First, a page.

The worsening economic situation is being exacerbated both by the intensifying geo-political tensions and the absence of any coordinated response by the major economic powers to the crisis. Russia’s position has been considerably worsened by the sanctions imposed by the US and the European Union, which have restricted its access to global financial markets.
The lack of coordination is most apparent in the divergent policies of the major central banks. Having ended its program of asset purchases, the US Fed is moving to tighten interest rates, albeit gradually. The European Central Bank is looking to step up its purchases of financial assets, possibly including sovereign debt.
The Bank of Japan is undertaking an even more aggressive form of quantitative easing, with its purchases of government debt running at the equivalent of 1.4 percent of gross domestic product each month. While the bank insists it is not engaging in the kind of beggar-thy-neighbour policies that proved so disastrous in the 1930s, the Japanese program is aimed at pushing down the value of the yen, in order to benefit the country’s exporters.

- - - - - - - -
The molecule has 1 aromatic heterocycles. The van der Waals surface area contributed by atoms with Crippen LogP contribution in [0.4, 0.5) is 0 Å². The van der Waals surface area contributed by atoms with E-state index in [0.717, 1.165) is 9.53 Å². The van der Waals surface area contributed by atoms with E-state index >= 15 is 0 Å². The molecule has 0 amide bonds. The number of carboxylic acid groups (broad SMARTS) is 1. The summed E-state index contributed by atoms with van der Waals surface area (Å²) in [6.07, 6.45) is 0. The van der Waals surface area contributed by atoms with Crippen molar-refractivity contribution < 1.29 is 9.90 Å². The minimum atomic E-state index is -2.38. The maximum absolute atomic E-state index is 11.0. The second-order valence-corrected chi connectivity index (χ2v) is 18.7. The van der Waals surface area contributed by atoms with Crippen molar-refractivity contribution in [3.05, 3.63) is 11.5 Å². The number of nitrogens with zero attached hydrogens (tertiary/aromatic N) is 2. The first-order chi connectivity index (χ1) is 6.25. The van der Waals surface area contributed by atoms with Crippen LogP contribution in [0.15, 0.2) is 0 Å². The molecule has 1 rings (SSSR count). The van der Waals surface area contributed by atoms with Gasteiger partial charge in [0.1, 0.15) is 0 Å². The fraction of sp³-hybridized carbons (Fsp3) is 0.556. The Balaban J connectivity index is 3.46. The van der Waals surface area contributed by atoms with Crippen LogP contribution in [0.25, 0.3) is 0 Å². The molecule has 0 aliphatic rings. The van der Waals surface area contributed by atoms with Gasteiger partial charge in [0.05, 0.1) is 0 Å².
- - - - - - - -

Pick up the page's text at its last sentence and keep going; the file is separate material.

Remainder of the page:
With Tokyo’s policy set to become more aggressive following the Abe government’s return in last Sunday’s election, the global bank HSBC warned that the yen’s decline could become “disorderly and swift” and lead to a global currency storm. It pointed to a scenario involving a collapse in the yen, a slide in the euro and an emerging crisis. The report stressed this was not a forecast, just a “tail risk,” but one that could not be ignored.
Whatever the immediate outcome of the market turmoil, there are unmistakeable signs that the extraordinary measures initiated by central banks after 2008 are losing their capacity to hold back the deepening crisis of the global economy.